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Studies show literacy gives kids a chance at a healthy, happy life.
My eight-year-old daughter Maia is a big reader. She takes after both her parents. As a family, you’ll often find all of us, noses in our books, occasionally reading out interesting passages one another.
Our collective idea of a good time in a new city is to hunt out the used bookstores. Sidney, on Vancouver Island, is a favourite destination for this very reason.
When Maia’s teacher recently asked her class to pledge to read a certain number of minutes a day for a three-week long read-a-thon, Maia wanted to make a daily pledge that was in the multi-hours. We got her to tone it down, a little, suggesting she also needed time to sleep and play. When Maia asked us why her class even needed to have a read-a-thon I told her that not every kid is as hooked on reading as she is and that some kids find reading so tricky they don’t even want to curl up with a book for fun.
Literacy rates have been on the increase in Canada, which is a good thing. According to studies by ABC Canada, “there’s a strong correlation between low literacy levels and poor health, higher than average rates of unemployment, low income, poor academic achievement by children of parents with low literacy, poor social integration and low self-esteem.”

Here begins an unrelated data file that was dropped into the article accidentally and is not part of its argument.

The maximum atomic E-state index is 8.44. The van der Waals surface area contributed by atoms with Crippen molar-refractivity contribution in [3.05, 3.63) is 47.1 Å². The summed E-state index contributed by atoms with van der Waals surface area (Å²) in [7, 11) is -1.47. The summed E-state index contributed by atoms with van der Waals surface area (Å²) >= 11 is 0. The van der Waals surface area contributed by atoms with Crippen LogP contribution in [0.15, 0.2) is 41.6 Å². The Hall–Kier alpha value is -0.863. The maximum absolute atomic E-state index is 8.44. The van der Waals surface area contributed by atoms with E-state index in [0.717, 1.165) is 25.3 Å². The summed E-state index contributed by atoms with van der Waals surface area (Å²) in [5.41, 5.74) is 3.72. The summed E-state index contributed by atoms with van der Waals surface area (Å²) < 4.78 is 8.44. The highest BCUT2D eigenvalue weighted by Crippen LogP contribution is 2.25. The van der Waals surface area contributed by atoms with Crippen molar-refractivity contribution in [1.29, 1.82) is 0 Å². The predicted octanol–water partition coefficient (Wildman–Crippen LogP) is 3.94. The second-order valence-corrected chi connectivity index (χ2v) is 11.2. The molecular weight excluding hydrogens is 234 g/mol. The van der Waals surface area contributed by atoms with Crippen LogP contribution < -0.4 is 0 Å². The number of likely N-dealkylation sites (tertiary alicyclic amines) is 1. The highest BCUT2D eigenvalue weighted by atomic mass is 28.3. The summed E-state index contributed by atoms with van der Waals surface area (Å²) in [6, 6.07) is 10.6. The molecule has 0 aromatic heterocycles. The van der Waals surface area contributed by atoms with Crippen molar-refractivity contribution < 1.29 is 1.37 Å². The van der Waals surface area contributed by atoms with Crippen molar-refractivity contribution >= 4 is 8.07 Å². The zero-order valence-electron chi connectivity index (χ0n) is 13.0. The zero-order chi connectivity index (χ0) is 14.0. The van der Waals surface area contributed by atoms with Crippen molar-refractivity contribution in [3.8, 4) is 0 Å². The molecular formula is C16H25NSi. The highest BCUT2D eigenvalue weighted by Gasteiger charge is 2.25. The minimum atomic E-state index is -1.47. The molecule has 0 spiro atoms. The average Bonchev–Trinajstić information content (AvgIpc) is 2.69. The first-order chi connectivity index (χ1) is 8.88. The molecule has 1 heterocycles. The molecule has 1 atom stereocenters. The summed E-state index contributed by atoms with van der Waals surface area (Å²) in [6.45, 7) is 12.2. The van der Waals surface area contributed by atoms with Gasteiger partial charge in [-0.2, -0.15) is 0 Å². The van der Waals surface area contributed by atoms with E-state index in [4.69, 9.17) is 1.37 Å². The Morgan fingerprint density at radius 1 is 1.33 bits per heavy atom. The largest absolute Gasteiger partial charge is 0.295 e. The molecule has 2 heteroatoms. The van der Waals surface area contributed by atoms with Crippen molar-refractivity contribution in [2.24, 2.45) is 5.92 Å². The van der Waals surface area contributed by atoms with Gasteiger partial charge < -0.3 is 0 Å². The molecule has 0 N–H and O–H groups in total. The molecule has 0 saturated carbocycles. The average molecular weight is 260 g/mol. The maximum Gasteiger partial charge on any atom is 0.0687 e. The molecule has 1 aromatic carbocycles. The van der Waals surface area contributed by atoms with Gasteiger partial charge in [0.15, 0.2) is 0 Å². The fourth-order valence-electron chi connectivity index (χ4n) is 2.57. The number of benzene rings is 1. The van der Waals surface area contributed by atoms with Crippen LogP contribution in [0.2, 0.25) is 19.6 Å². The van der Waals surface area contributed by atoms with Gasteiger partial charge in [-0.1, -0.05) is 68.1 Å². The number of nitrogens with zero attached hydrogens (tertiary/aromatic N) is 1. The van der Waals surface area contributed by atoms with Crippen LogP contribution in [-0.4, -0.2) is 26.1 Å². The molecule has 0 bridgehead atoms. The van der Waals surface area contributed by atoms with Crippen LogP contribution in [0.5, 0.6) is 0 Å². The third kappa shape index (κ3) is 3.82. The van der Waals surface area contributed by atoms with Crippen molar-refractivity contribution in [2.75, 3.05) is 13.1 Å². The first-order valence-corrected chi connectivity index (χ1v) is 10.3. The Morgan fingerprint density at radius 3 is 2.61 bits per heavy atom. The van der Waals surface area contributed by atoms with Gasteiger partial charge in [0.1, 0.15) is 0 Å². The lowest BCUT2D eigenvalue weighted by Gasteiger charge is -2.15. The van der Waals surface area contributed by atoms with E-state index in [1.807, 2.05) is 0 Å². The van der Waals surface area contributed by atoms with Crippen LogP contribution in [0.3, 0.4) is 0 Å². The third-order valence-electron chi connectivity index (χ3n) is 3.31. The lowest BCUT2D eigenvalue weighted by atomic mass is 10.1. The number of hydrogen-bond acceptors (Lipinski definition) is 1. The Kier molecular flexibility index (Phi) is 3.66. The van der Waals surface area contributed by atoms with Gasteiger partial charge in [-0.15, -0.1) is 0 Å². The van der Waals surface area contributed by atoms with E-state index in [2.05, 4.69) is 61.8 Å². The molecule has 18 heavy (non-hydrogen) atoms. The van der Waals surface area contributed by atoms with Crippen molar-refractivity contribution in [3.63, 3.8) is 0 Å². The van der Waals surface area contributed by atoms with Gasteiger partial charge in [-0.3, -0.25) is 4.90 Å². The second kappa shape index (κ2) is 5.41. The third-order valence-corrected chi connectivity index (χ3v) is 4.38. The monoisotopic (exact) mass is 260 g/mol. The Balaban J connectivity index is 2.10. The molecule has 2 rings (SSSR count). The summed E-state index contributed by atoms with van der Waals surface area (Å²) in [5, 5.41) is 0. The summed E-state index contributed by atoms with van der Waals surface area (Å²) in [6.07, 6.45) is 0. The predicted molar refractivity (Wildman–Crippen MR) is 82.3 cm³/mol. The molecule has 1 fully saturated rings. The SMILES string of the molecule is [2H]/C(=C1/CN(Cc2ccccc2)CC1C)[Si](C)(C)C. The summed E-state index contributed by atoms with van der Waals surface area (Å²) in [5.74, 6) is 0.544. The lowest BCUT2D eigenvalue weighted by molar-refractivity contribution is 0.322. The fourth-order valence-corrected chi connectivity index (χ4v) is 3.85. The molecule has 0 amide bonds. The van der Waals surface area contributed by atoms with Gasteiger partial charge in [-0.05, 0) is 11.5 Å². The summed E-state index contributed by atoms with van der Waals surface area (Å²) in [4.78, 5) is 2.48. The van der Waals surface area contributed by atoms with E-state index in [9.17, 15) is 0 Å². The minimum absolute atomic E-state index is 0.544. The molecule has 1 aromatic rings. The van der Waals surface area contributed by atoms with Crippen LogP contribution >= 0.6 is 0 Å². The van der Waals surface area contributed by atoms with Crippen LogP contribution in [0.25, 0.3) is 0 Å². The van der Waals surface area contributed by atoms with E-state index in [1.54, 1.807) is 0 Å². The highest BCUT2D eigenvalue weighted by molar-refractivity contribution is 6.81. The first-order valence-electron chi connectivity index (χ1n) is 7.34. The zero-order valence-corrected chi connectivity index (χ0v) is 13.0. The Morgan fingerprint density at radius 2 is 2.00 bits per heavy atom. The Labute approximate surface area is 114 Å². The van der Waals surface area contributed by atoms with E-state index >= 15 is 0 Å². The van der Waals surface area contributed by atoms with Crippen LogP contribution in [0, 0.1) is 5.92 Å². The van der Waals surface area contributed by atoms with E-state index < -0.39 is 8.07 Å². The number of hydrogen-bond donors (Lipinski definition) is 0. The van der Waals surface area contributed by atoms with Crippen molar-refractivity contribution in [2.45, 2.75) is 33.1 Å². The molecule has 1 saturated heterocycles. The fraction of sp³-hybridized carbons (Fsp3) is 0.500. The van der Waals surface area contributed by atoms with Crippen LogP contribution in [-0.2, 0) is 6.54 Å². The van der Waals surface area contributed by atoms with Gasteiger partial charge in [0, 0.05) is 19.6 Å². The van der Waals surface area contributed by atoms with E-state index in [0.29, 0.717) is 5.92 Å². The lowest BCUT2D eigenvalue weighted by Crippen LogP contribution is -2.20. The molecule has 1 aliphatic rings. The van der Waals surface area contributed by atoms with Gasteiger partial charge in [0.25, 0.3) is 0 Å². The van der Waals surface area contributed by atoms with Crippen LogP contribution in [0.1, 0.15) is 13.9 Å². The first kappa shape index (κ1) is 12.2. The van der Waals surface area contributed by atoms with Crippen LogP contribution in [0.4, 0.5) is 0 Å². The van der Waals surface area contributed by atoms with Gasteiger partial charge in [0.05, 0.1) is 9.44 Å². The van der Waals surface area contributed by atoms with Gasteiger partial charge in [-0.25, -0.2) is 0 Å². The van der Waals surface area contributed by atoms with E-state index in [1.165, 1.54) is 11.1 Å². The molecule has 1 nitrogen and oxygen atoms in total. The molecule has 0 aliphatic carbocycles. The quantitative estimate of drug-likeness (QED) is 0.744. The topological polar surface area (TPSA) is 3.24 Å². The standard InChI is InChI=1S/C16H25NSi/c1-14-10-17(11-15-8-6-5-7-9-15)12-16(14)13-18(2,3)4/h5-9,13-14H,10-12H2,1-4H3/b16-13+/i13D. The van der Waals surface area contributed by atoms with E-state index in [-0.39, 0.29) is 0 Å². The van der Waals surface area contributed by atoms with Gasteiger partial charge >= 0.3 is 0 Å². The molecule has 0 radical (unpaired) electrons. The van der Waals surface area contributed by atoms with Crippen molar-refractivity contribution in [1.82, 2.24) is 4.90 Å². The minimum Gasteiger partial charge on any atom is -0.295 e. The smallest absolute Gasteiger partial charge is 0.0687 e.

It turns out that one of the most powerful tools for increasing literacy are preventative programs aimed at families. Reading programs like TD’s Book Week, Family Literacy Day (January 27) and the Grade One Book Give Away (this year’s book is Let’s Go: The Story of Getting from There to Here, illustrated by Vancouver’s own Scot Ritchie) narrow the literacy gap and to raise overall literacy levels among Canadians.
I didn’t explain all of this to Maia though. I simply said that by making reading a fun challenge maybe some kids, who didn’t read much, would end up getting hooked on reading, too. And Maia, who loves to read not because it might increase her chances of getting a good job and leading a productive life, was excited for those kids.
“They’re so lucky! I don’t remember the moment when I started to love reading, but they’ll get to remember it forever.”